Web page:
From 4K to 6K, now comes 8K - modern cameras are filming in ever higher resolutions, which not only puts a strain on memory requirements, but also increasingly presents manufacturers with the difficulty of providing sufficient cooling to prevent the devices from overheating. The larger the sensor and the smaller the camera, the more acute the problem, which can of course be effectively solved by active cooling via a fan, for example. But a fan needs space and can be more or less noisy, both of which are again disadvantageous.
Canon R5 without active cooling
Canon R5 C with active cooling
This issue is very clearly demonstrated by the Canon R5, which was the first 8K-capable DSLM to hit the market in 2020. On the one hand, this was a small sensation, but on the other hand, due to a lack of adequate cooling, it became so hot when filming in 8K that initially only shorter clips could be recorded with it. Although some firmware updates improved the behavior, the issue was not resolved until release of the video-optimized R5 C - among other things, it has an active cooling system, which can also be quickly recognized from the outside: it has a side ventilation slot on the housing, which is thus about 2 centimeters deeper than on the R5.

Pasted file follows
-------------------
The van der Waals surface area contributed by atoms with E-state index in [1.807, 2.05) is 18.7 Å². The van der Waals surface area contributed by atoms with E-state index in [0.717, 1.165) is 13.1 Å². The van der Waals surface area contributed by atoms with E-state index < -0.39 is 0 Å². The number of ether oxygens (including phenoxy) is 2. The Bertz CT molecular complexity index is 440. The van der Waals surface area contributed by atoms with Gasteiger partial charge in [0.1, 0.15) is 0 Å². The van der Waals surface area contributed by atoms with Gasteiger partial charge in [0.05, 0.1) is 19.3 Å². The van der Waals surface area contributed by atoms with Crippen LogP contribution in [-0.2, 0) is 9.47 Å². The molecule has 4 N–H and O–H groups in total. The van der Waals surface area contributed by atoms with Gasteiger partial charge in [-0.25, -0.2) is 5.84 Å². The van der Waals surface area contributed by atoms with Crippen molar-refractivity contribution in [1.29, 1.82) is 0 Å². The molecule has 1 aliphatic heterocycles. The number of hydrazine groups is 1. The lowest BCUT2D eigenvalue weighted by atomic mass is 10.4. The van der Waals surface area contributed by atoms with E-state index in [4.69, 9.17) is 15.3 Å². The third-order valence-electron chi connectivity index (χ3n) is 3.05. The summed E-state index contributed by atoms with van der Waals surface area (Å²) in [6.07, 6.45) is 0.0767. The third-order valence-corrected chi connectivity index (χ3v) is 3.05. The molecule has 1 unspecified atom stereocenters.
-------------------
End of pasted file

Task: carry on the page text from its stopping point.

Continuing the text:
So if Canon is looking for new ways to cool the camera other than heat-dissipating materials and fans, this is not surprising. Judging by a patent application now published in August and spotted by Northlight Images, Canon also seems to be considering an approach using cooling fluid in the process, which to our knowledge has not yet been attempted in cameras.
Sketch from patent application
In the application, sketches show how a conduit circuit runs inside the camera from the sensor area to the handle. The fluid is supposed to be moved by magnetic fields and gravity, absorbing heat from the sensor and carrying it away to be cooled elsewhere.
Water-cooled solutions already exist for PCs, but even in these systems the heat is conducted to the outside at one point, because it has to go somewhere - even in a camera, it won't just dissipate on its own. We also wonder how the power consumption would turn out with such cooling. We are curious to see if this system will actually be implemented.
By the way, here is our field test of the Canon R5 C.